March 28, 2013
Kit Stolz, OVN correspondent
Downpours that saturate the ground, start streams running and fill reservoirs have gone missing this year, and much of last year, in the Ojai Valley. Instead, the area has seen only light rains, a development which surprised even meteorologists at the National Weather Service (NWS).
“A lot of the storms this year looked better in the computer models 10 days out than what they gave us when they arrived,” said Kathy Hoxsie, a meteorologist at the Oxnard station. “We tend to use the gauges in downtown L.A. as our benchmark for rainfall in Southern California, and this year we have not had a single 24-hour period in which we recorded an inch or more of rain.”
Scott Holder, a hydrologist who keeps an eye on rainfall and run-off for the Ventura County Watershed Protection District, (VCWPD) agreed.
“The big thing about this year is that what rains we have had have all been light,” he said. “We haven’t had a storm with a moderate or heavy rainfall this year.”
VCWPD’s rain records show that Ojai has had about 40 percent of the normal accumulation of precipitation so far this “water year” (which begins with the onset of the rainy season in September). Last year was also dry, totaling 11.35 inches of rain, or about 53 percent of normal, in Ojai, according to VCWPD records.
“It’s not the driest year on record, but what’s unusual is the precipitation and rain we have had has been extremely light,” Holder said. “I’ve been characterizing this year as not so much a storm watch as a drizzle-watch.”
Holder said it’s still possible that a good storm could change the trend, but prospects are fading.
“We’re getting to the end of rainy season,” he said. “There’s still the chance we could see a significant storm even into May but the chances are rapidly decreasing. It’s possible but not probable.”
Last year a late storm in May raised total rainfall numbers slightly, but did little to help boost critical fuel moisture levels in vegetation, according to Brendan Ripley, a fire and fuels expert with the Ventura County Fire Department (VCFD). By May last year, native plants in the region begin to protect themselves against the six-month-long “seasonal drought” of summer in Southern California, and so they were not able to take up much water even when it did rain.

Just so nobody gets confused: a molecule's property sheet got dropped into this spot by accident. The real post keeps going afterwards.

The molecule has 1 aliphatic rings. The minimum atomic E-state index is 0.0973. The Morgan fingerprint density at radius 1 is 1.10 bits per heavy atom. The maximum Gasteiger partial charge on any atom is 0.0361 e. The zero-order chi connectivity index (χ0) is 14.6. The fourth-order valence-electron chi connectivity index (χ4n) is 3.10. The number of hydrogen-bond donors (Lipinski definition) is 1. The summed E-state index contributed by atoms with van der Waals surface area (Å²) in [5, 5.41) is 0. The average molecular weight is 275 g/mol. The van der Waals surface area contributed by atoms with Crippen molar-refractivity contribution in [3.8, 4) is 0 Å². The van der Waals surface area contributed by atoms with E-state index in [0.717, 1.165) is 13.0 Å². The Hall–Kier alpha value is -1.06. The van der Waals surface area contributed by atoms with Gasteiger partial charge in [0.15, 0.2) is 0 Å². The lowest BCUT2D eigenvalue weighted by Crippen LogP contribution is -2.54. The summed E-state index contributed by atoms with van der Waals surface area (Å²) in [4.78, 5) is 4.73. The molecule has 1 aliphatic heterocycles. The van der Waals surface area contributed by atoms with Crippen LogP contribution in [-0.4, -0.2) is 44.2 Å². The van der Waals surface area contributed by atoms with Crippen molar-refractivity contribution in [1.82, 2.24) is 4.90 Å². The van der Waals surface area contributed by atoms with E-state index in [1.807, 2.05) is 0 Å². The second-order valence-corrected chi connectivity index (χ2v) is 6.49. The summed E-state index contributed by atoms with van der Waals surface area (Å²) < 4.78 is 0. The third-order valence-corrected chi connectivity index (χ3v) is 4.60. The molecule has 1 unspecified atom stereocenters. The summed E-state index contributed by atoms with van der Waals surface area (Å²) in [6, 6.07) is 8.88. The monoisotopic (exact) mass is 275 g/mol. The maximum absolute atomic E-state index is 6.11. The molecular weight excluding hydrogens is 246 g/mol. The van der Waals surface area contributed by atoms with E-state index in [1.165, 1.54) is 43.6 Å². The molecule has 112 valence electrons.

This year, Ripley and the VCFD officials are expressing concern about a drought that is developing in California and the Southwest.
“Basically we’re looking at a drought that is developing for all of California, from the northern portion of the state to the southern,” Ripley said. “The central portion of the state has already been in a persistent and intensifying drought. For a long time the coastal region has been excluded from that, but now we’re beginning to slide into drought development as well.”
Ripley said fire officials were also alarmed by an anomalous heat wave that developed in mid-January, with strong Santa Ana winds, conditions that easily could have led to a dangerous, fast-moving fire.
“We had 10 days of very dry conditions, with a long-term Santa Ana condition, and above-normal heat that dried out the fuel component that is always going to be there,” he said. “Plus earlier we had had cold conditions and freezing temperatures and that adds to the dead fuel component. We kind of dodged a bullet with that one.”
Ripley pointed to low rainfall totals for the last two years, which he said will be echoed in very low moisture levels in fuel on the ground.
“Even at Matilija Dam we have only about 50 percent of normal (rainfall),” he said, “and that’s one of the wettest places in the county. The reduction in rainfall we’ve gotten over the past two years means we just haven’t gotten the moisture we need to help offset the potential for fire danger.”
Mike Lindberry, a spokesperson for the department, reminded residents of the importance of clearing a defensible space of 100 feet around homes by June 1, even for homes in town.
“What we really want to emphasize is that it’s not just the houses that are in the urban-wildlife zone, or stand-alone houses in a wildland area, that need to prepare for fire,” he said. “Embers can carry up to a mile on the wind.”
A popular program run by the C.R.E.W. in Ojai last year helped seniors on fixed incomes prepare for the fire season, by clearing fire breaks around several mobile home parks, and offering some clearance for individual home owners as well. Executive director Wally McCall said that that state and corporate grants for that program had been exhausted.
“Interest in the program remains high, but finances are low,” he said. “But it’s still a functional program, and every once in a while I’ll get a small grant to help fund senior citizen requests for help with clearance.”
Call the C.R.E.W. at 649-8847 for more information.